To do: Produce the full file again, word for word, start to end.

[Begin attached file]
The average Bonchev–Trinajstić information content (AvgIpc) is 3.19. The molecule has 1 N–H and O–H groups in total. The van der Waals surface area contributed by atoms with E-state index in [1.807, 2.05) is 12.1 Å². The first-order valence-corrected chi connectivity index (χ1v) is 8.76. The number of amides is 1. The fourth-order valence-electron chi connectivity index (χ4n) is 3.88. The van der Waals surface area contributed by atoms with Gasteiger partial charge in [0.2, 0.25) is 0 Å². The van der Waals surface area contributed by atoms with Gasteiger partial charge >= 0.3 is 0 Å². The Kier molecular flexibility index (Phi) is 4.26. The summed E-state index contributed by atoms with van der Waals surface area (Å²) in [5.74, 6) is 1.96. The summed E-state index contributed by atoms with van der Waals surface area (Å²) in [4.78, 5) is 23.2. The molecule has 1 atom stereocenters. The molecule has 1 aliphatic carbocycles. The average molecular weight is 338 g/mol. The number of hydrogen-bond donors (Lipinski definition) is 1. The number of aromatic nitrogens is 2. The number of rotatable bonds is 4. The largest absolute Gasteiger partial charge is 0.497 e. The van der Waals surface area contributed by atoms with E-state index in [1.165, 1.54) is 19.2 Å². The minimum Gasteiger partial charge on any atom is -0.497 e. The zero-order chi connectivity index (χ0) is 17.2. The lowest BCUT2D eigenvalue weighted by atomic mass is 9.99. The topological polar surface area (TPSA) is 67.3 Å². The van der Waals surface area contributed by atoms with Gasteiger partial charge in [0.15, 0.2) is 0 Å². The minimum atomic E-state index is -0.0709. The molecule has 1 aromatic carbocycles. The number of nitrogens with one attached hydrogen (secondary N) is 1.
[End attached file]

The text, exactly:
The average Bonchev–Trinajstić information content (AvgIpc) is 3.19. The molecule has 1 N–H and O–H groups in total. The van der Waals surface area contributed by atoms with E-state index in [1.807, 2.05) is 12.1 Å². The first-order valence-corrected chi connectivity index (χ1v) is 8.76. The number of amides is 1. The fourth-order valence-electron chi connectivity index (χ4n) is 3.88. The van der Waals surface area contributed by atoms with Gasteiger partial charge in [0.2, 0.25) is 0 Å². The van der Waals surface area contributed by atoms with Gasteiger partial charge >= 0.3 is 0 Å². The Kier molecular flexibility index (Phi) is 4.26. The summed E-state index contributed by atoms with van der Waals surface area (Å²) in [5.74, 6) is 1.96. The summed E-state index contributed by atoms with van der Waals surface area (Å²) in [4.78, 5) is 23.2. The molecule has 1 atom stereocenters. The molecule has 1 aliphatic carbocycles. The average molecular weight is 338 g/mol. The number of hydrogen-bond donors (Lipinski definition) is 1. The number of aromatic nitrogens is 2. The number of rotatable bonds is 4. The largest absolute Gasteiger partial charge is 0.497 e. The van der Waals surface area contributed by atoms with E-state index in [1.165, 1.54) is 19.2 Å². The minimum Gasteiger partial charge on any atom is -0.497 e. The zero-order chi connectivity index (χ0) is 17.2. The lowest BCUT2D eigenvalue weighted by atomic mass is 9.99. The topological polar surface area (TPSA) is 67.3 Å². The van der Waals surface area contributed by atoms with Gasteiger partial charge in [0.15, 0.2) is 0 Å². The minimum atomic E-state index is -0.0709. The molecule has 1 aromatic carbocycles. The number of nitrogens with one attached hydrogen (secondary N) is 1.